Abnormal perikaryal immunoreactivity to the phosphorylated heavy neurofilament unit in intracerebral basal forebrain transplants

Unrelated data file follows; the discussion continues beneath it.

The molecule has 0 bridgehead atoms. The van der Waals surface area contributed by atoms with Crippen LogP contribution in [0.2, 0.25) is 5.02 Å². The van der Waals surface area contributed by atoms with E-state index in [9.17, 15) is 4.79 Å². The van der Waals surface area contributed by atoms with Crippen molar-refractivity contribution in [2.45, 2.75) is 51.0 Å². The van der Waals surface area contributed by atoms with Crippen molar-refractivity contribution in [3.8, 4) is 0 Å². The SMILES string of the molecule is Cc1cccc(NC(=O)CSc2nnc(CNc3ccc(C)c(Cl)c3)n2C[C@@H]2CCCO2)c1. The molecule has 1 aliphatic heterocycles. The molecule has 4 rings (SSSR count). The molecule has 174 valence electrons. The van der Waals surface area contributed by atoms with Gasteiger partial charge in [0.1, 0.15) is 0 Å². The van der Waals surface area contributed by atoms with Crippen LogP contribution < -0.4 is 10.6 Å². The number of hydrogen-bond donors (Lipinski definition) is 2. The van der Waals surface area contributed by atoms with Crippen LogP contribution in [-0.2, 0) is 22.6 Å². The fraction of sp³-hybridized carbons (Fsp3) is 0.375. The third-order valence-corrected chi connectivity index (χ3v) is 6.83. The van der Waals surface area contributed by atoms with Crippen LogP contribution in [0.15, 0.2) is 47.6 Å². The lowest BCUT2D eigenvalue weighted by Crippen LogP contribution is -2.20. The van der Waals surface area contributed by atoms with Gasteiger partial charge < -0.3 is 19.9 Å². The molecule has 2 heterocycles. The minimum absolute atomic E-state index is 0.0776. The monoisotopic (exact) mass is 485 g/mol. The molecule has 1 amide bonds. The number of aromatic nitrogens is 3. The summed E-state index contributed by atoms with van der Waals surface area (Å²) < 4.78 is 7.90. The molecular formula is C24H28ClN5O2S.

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Grafts of Embryonic Day 14-15 basal forebrain tissue (medial septal/diagonal band nuclei) were transplanted into an aspirative fimbria-fornix cavity or the hippocampus of young adult rats. After extended periods of survival (1 and 2 years) the grafts were examined with immunocytochemical probes to identify specific types of neurons and assess the (spatial) distribution of the phosphorylated heavy neurofilament protein. Subpopulations of the long-term transplanted neurons expressed immunoreactivity to choline acetyl-transferase (CAT) and the low-affinity nerve growth factor receptor (192-IgG). Axons from the grafted neurons, visualized with the monoclonal antibody RT97 to the Mr 200,000 phosphorylated neurofilament unit, were observed to extend over the surfaces of the brain and connect with the host hippocampus. In subgroups of neurons without apparent axonal connections to the hippocampus, a change from axonal to cell body RT97 immunoreactivity was evident. A population of these neurons with abnormal neurofilament immunostaining in the soma was simultaneously identified as cholinergic with the CAT antibody. These studies indicate that abnormal changes can develop in the cytoskeleton of neurons in long-term intracerebral septal transplants. Although the reasons for this type of neurofilament modification in the grafted neurons are unknown, inappropriate terminal connections may be an important factor in the expression of this cytoskeletal change.
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